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National Institute of Allergy and
Infectious Diseases (NIAID)

March 8, 2001

Media Contact:
Jeffrey Minerd
(301) 402-1663
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NIH NEWS ADVISORY Don't Get Rid of That Cat Yet, Say Asthma Researchers

Parents who worry that their household cat might trigger asthma in their children shouldn't be too quick to get rid of the pet, according to a study that appears in the March 10 issue of The Lancet. The study shows that high levels of cat allergen in the home decrease the risk of asthma, apparently by altering the immune response to cats.

The study, funded in part by the National Institute of Allergy and Infectious Diseases (NIAID), begins to uncover the immune system processes behind this phenomenon. This work was also supported by the National Institute of Environmental Health Sciences (NIEHS).

For many allergens, such as the house dust mite, the higher the level of exposure, the higher the likelihood of a person producing "allergic" antibodies (called immunglobulin E or IgE antibodies). High allergen levels also increase a person's risk of becoming allergic and developing asthma.

Thomas A. Platts-Mills, M.D., Ph.D., and colleagues at the University of Virginia's Asthma and Allergic Diseases Center have shown that cat exposure is different. The researchers measured the levels of antibodies to cat allergen in 226 children, aged 12 to 14 years, and tested the children for asthma. They also measured the amount of cat allergens in the children's homes and discovered that low-to-moderate amounts of cat allergen seemed to trigger allergy, but high amounts reduced both IgE antibodies and the likelihood of asthma.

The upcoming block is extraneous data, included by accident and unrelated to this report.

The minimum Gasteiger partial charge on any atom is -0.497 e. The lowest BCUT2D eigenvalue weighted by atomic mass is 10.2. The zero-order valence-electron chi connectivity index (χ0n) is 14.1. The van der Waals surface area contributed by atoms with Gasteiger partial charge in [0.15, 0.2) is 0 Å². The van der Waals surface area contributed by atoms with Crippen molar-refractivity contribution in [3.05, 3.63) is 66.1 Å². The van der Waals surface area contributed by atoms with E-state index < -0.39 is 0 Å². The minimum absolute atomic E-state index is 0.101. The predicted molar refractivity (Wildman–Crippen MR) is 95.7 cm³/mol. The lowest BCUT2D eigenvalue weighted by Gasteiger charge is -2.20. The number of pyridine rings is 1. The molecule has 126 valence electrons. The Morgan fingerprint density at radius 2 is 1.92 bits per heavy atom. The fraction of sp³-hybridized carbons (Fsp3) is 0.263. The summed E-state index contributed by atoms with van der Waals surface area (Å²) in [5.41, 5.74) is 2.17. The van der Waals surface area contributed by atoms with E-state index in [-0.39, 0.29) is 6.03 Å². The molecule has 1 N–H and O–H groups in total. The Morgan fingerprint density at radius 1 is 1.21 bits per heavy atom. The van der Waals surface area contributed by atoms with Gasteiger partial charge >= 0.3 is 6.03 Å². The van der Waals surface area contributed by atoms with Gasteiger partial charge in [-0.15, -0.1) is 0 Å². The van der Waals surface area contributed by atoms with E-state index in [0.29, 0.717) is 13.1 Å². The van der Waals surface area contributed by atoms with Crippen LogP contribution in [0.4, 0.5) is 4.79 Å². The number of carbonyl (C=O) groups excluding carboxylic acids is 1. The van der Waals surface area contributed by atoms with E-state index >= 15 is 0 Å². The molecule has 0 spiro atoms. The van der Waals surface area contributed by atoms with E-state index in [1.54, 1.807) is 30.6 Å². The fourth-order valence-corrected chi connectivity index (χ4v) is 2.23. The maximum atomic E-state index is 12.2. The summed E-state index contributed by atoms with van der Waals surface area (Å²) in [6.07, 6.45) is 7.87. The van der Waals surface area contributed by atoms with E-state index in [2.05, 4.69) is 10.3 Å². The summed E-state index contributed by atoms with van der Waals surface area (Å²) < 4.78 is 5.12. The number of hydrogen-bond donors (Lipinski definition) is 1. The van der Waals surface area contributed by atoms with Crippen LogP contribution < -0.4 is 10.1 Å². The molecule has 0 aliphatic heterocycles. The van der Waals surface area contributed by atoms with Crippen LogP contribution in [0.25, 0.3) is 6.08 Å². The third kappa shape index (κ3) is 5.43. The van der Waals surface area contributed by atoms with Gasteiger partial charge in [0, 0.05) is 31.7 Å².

"This result alters the advice we give patients," says Dr. Platts-Mills. "I would not recommend that parents get rid of their cat because they are concerned their child might develop asthma. However, high exposure to cat allergen appears to be protective for some children and a risk factor for others. If the child is wheezing and has a positive skin test to cat allergen, then you should get rid of your cat."

The high levels of cat allergen prompted the children's immune systems to predominantly make immunoglobulin G (IgG) and IgG4 antibodies rather than IgE, explains Marshall Plaut, M.D., chief of the allergic mechanisms section at NIAID. "This research sheds more light on the relationship between allergen exposure and asthma. When investigators further understand this process, it might lead to new treatments for asthma."

Resources for Patients:

Airborne Allergens: Something in the Air

For additional information about allergy, including clinical trials of experimental treatments, see the allergy information available from MEDLINEplus.



T Platts-Mills et al. Sensitisation, asthma, and a modified Th2 response in children exposed to cat allergen: a populations-based cross-sectional study. The Lancet 357:752-56 (2001).

NIAID conducts and supports research—at NIH, throughout the United States, and worldwide—to study the causes of infectious and immune-mediated diseases, and to develop better means of preventing, diagnosing and treating these illnesses. News releases, fact sheets and other NIAID-related materials are available on the NIAID Web site at

About the National Institutes of Health (NIH): NIH, the nation's medical research agency, includes 27 Institutes and Centers and is a component of the U.S. Department of Health and Human Services. NIH is the primary federal agency conducting and supporting basic, clinical, and translational medical research, and is investigating the causes, treatments, and cures for both common and rare diseases. For more information about NIH and its programs, visit

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NIAID Archive

Important note: Information on this page was accurate at the time of publication. This page is no longer being updated.

Last Updated March 08, 2001